There are several reasons why a (reasonably good) segmentation can improve the analysis and visualization of your data. For instance, BrainVoyager QX and FreeSurfer support the matching of cortical brain surface representations (meshes) to an average group mesh, which means that the localization of functional activations (cluster peaks) can be usually performed with higher precision within the nomenclature of anatomical regions (not necessarily w.r.t. stereotactic coordinates of a template space). Another reason is that the visualization of results of a single subject on a surface (or group results on the surface representation of a representative subject) can improve the “readability” and comprehensiveness of those results.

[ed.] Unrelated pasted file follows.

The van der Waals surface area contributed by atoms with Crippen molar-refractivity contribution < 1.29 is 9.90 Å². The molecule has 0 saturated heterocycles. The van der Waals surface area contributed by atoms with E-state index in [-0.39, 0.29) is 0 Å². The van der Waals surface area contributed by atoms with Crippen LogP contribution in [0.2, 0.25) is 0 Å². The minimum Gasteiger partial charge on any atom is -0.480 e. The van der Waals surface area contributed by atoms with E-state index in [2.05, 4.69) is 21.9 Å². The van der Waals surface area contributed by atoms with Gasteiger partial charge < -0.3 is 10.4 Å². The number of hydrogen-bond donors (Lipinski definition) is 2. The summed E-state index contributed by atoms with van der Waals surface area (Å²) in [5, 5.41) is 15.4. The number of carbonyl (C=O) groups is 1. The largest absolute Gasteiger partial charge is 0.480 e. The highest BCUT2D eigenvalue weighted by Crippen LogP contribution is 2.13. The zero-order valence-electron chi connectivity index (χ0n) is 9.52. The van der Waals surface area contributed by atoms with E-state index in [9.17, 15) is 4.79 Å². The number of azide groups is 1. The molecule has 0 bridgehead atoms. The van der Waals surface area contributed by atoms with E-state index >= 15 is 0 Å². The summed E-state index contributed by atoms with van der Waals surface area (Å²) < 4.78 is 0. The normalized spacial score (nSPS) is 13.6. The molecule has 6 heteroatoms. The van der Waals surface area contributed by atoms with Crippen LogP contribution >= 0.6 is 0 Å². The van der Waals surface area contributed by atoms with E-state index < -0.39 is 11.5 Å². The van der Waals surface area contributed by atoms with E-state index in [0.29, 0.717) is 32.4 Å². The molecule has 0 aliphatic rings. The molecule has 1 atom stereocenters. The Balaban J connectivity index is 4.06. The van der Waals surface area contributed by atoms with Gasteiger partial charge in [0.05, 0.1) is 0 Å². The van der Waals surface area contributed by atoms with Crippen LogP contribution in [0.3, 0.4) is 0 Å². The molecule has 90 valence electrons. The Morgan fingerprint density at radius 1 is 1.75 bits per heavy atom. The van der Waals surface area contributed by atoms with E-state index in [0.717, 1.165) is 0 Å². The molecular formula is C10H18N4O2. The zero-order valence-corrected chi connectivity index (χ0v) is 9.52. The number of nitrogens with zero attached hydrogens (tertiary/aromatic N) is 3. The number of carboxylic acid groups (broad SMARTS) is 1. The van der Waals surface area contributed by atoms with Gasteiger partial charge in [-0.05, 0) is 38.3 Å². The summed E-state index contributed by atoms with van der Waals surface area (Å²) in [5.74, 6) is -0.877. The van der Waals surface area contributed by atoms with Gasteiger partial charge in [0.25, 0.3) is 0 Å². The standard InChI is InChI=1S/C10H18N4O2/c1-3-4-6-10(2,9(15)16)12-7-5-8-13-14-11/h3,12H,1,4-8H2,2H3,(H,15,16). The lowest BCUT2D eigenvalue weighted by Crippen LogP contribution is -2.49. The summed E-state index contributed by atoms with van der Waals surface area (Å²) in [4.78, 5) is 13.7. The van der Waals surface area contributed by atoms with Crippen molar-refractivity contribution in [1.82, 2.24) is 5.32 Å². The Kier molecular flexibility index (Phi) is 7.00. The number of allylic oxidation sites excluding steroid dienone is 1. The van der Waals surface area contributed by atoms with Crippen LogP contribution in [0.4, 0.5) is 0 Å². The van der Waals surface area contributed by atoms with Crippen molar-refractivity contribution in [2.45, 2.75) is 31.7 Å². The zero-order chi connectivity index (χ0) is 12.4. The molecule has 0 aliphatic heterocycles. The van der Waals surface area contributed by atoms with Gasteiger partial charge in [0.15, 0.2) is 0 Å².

While several segmentation algorithms exist, it is quite common that some amount of manual work has to be put into the segmentation to cope with the following problems (among others):
The following steps are potentially beneficial for segmentation when working with anatomical datasets: